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Original Research ARTICLE

Front. Neurosci., 04 September 2015 | https://doi.org/10.3389/fnins.2015.00285

Dynamic connectivity detection: an algorithm for determining functional connectivity change points in fMRI data

  • Department of Biostatistics, Johns Hopkins University, Baltimore, MD, USA

Recently there has been an increased interest in using fMRI data to study the dynamic nature of brain connectivity. In this setting, the activity in a set of regions of interest (ROIs) is often modeled using a multivariate Gaussian distribution, with a mean vector and covariance matrix that are allowed to vary as the experiment progresses, representing changing brain states. In this work, we introduce the Dynamic Connectivity Detection (DCD) algorithm, which is a data-driven technique to detect temporal change points in functional connectivity, and estimate a graph between ROIs for data within each segment defined by the change points. DCD builds upon the framework of the recently developed Dynamic Connectivity Regression (DCR) algorithm, which has proven efficient at detecting changes in connectivity for problems consisting of a small to medium (< 50) number of regions, but which runs into computational problems as the number of regions becomes large (>100). The newly proposed DCD method is faster, requires less user input, and is better able to handle high-dimensional data. It overcomes the shortcomings of DCR by adopting a simplified sparse matrix estimation approach and a different hypothesis testing procedure to determine change points. The application of DCD to simulated data, as well as fMRI data, illustrates the efficacy of the proposed method.

1. Introduction

Functional connectivity (FC) is the study of the temporal dependencies between distinct, possibly spatially remote, brain regions (Friston, 1994). Assessing FC using functional Magnetic Resonance Imaging (fMRI) data, has proven particularly useful for discovering patterns indicting how brain regions are related, and comparing these patterns across groups of subjects (Lindquist, 2008; Friston, 2011). In recent years, it has become one of the most active research areas in the neuroimaging community, and it is a central concept in the long term goal of understanding the human connectome (Sporns et al., 2005). The hope is that increased knowledge of networks and connections will help facilitate research into a number of common brain disorders.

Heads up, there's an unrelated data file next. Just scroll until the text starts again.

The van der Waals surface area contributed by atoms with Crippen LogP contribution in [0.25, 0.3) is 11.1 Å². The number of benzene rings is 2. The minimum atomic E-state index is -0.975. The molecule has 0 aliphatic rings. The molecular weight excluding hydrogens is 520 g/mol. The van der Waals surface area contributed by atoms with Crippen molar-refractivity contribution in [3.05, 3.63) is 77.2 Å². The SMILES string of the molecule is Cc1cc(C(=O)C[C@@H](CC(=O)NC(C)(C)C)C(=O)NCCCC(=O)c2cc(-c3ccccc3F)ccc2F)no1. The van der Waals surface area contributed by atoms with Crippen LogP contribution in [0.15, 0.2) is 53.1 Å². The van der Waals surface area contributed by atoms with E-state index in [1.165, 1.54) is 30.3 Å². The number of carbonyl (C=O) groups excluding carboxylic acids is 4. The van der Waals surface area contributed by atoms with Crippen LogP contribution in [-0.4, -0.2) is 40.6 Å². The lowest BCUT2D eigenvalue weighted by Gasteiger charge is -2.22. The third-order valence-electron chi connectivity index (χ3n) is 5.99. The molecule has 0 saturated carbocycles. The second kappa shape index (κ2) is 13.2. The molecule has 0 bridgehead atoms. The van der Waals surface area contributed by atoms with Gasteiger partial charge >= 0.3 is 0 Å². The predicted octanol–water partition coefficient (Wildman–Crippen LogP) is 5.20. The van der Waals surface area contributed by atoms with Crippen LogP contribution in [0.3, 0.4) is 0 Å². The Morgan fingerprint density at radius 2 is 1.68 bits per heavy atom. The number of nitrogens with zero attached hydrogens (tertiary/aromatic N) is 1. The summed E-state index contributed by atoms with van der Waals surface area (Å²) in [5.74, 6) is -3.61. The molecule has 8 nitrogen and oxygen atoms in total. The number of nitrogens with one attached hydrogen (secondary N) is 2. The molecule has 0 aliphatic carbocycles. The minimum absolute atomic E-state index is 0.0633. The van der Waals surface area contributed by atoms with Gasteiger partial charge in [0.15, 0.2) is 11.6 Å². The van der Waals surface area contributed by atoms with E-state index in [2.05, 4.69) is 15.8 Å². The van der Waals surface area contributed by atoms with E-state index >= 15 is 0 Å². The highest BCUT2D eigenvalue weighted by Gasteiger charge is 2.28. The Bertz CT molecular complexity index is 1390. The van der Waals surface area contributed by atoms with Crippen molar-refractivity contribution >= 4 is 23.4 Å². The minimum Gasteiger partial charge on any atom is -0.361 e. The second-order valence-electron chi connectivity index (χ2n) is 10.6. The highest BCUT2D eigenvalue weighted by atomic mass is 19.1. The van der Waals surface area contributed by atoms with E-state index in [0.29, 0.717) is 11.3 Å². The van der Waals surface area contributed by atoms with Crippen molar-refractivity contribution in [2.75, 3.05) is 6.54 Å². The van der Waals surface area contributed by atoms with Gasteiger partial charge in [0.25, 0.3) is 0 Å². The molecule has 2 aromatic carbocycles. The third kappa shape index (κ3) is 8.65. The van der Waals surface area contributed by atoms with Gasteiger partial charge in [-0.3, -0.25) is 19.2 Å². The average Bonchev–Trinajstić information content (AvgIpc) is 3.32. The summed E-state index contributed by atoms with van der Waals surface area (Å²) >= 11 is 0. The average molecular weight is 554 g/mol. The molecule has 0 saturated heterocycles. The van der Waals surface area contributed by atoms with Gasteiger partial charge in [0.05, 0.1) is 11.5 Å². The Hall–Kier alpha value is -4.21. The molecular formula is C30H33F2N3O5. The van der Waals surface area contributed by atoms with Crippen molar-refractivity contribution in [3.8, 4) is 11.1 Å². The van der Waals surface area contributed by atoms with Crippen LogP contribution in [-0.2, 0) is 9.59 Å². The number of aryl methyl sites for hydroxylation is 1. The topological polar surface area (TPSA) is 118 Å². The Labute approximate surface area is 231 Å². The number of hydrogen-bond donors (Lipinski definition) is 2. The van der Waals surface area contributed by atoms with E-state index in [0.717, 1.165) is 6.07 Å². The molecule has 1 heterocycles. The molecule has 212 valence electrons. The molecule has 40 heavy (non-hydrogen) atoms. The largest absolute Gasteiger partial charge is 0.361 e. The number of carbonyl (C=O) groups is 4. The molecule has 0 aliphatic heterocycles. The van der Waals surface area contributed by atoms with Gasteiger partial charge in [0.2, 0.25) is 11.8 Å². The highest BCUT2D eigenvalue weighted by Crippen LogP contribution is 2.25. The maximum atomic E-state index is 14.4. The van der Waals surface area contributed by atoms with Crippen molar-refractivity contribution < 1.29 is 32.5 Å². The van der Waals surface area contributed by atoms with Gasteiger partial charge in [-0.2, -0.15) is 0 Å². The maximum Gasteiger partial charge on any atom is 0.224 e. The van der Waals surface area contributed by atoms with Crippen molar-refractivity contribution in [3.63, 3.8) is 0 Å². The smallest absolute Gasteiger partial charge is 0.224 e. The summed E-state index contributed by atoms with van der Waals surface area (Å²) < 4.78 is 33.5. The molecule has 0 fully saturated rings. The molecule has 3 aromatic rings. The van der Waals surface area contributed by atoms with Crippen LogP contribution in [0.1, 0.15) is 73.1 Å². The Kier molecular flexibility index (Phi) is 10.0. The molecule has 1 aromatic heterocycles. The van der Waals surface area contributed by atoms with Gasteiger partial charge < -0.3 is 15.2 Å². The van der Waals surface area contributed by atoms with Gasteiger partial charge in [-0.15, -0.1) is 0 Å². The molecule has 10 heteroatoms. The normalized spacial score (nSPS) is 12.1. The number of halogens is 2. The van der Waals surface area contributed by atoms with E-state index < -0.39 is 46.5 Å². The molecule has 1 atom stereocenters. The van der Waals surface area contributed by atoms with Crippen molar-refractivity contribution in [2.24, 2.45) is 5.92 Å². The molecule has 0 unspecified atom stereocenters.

FC is fundamentally a statistical concept, and is typically assessed using statistical measures such as correlation (Biswal et al., 1995), cross-coherence (Sun et al., 2004), and mutual information (Jeong et al., 2001). In the past few years it has become increasingly common to assume that the fMRI time series data follows a multivariate Gaussian distribution, and quantify FC using the estimated covariance, correlation or precision (inverse covariance) matrix (Varoquaux et al., 2010; Cribben et al., 2012, 2013). In this setting there is a well-known relationship between the estimated precision matrix and the underlying network graph of interest, and the use of algorithms for estimating sparse precision matrices (and thus graphs) have become critical (Friedman et al., 2008).

Most functional connectivity analyses performed to date have generally assumed that the relationship within functional networks is stationary across time. However, in recent years there has been an increased interest in studying dynamic changes in FC over time. These analyses have shown that rather than being static, functional networks appear to fluctuate on a time scale ranging from seconds to minutes (Chang and Glover, 2010). Here changes in both the strength and directionality of functional connections have been observed to vary across experimental runs (Hutchison et al., 2013), and it is believed that these changes may provide insight into the fundamental properties of brain networks.

When the precise timing and duration of state-related changes in FC are known before hand, it is possible to apply methods such as the psychophysiological interactions (PPI) technique (Friston et al., 1997) or statistical parametric networks analysis (Ginestet and Simmons, 2011). However, in many research settings the nature of the psychological processes being studied is unknown, particularly in resting-state fMRI (rfMRI), and it is therefore important to develop methods that can describe the dynamic behavior in connectivity without requiring prior knowledge of the experimental design. In the past couple of years, a number of such approaches have been suggested in the neuroimaging literature, including the use of sliding window correlations (Chang and Glover, 2010; Handwerker et al., 2012; Hutchison et al., 2013; Allen et al., 2014), change point models (Cribben et al., 2012, 2013), and volatility models (Lindquist et al., 2014).